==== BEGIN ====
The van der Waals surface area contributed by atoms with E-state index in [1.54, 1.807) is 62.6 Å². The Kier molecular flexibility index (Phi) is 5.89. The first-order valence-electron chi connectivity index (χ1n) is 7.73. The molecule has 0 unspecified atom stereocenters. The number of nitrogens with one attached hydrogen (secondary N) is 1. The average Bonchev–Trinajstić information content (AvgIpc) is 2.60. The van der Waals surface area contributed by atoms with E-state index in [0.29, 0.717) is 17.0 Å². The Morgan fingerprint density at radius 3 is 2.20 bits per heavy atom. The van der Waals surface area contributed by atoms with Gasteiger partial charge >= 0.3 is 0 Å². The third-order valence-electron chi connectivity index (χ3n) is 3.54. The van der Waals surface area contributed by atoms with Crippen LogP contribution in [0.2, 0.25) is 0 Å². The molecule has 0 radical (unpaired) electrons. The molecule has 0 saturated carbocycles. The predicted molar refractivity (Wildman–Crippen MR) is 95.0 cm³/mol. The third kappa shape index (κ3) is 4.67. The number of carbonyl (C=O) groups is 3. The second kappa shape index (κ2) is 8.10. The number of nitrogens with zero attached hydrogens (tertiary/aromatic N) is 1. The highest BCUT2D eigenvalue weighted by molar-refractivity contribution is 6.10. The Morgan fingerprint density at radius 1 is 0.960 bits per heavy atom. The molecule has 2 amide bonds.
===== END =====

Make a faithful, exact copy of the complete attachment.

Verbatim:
The van der Waals surface area contributed by atoms with E-state index in [1.54, 1.807) is 62.6 Å². The Kier molecular flexibility index (Phi) is 5.89. The first-order valence-electron chi connectivity index (χ1n) is 7.73. The molecule has 0 unspecified atom stereocenters. The number of nitrogens with one attached hydrogen (secondary N) is 1. The average Bonchev–Trinajstić information content (AvgIpc) is 2.60. The van der Waals surface area contributed by atoms with E-state index in [0.29, 0.717) is 17.0 Å². The Morgan fingerprint density at radius 3 is 2.20 bits per heavy atom. The van der Waals surface area contributed by atoms with Gasteiger partial charge >= 0.3 is 0 Å². The third-order valence-electron chi connectivity index (χ3n) is 3.54. The van der Waals surface area contributed by atoms with Crippen LogP contribution in [0.2, 0.25) is 0 Å². The molecule has 0 radical (unpaired) electrons. The molecule has 0 saturated carbocycles. The predicted molar refractivity (Wildman–Crippen MR) is 95.0 cm³/mol. The third kappa shape index (κ3) is 4.67. The number of carbonyl (C=O) groups is 3. The second kappa shape index (κ2) is 8.10. The number of nitrogens with zero attached hydrogens (tertiary/aromatic N) is 1. The highest BCUT2D eigenvalue weighted by molar-refractivity contribution is 6.10. The Morgan fingerprint density at radius 1 is 0.960 bits per heavy atom. The molecule has 2 amide bonds.